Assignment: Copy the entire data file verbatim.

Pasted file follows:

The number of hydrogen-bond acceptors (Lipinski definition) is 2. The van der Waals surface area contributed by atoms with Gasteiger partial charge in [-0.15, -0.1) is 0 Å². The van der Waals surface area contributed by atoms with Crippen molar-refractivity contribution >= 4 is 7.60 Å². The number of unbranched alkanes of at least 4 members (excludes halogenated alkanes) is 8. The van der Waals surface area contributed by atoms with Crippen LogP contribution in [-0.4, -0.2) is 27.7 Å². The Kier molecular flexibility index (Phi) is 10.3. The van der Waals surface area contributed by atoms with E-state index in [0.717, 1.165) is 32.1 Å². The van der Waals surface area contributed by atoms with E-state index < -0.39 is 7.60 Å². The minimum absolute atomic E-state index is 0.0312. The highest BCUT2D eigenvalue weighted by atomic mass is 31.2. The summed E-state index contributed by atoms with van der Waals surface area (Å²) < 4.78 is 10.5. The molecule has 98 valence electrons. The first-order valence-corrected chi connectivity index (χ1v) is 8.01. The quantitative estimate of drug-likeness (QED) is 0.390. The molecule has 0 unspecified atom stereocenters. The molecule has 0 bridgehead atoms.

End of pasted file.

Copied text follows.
The number of hydrogen-bond acceptors (Lipinski definition) is 2. The van der Waals surface area contributed by atoms with Gasteiger partial charge in [-0.15, -0.1) is 0 Å². The van der Waals surface area contributed by atoms with Crippen molar-refractivity contribution >= 4 is 7.60 Å². The number of unbranched alkanes of at least 4 members (excludes halogenated alkanes) is 8. The van der Waals surface area contributed by atoms with Crippen LogP contribution in [-0.4, -0.2) is 27.7 Å². The Kier molecular flexibility index (Phi) is 10.3. The van der Waals surface area contributed by atoms with E-state index in [0.717, 1.165) is 32.1 Å². The van der Waals surface area contributed by atoms with E-state index < -0.39 is 7.60 Å². The minimum absolute atomic E-state index is 0.0312. The highest BCUT2D eigenvalue weighted by atomic mass is 31.2. The summed E-state index contributed by atoms with van der Waals surface area (Å²) < 4.78 is 10.5. The molecule has 98 valence electrons. The first-order valence-corrected chi connectivity index (χ1v) is 8.01. The quantitative estimate of drug-likeness (QED) is 0.390. The molecule has 0 unspecified atom stereocenters. The molecule has 0 bridgehead atoms.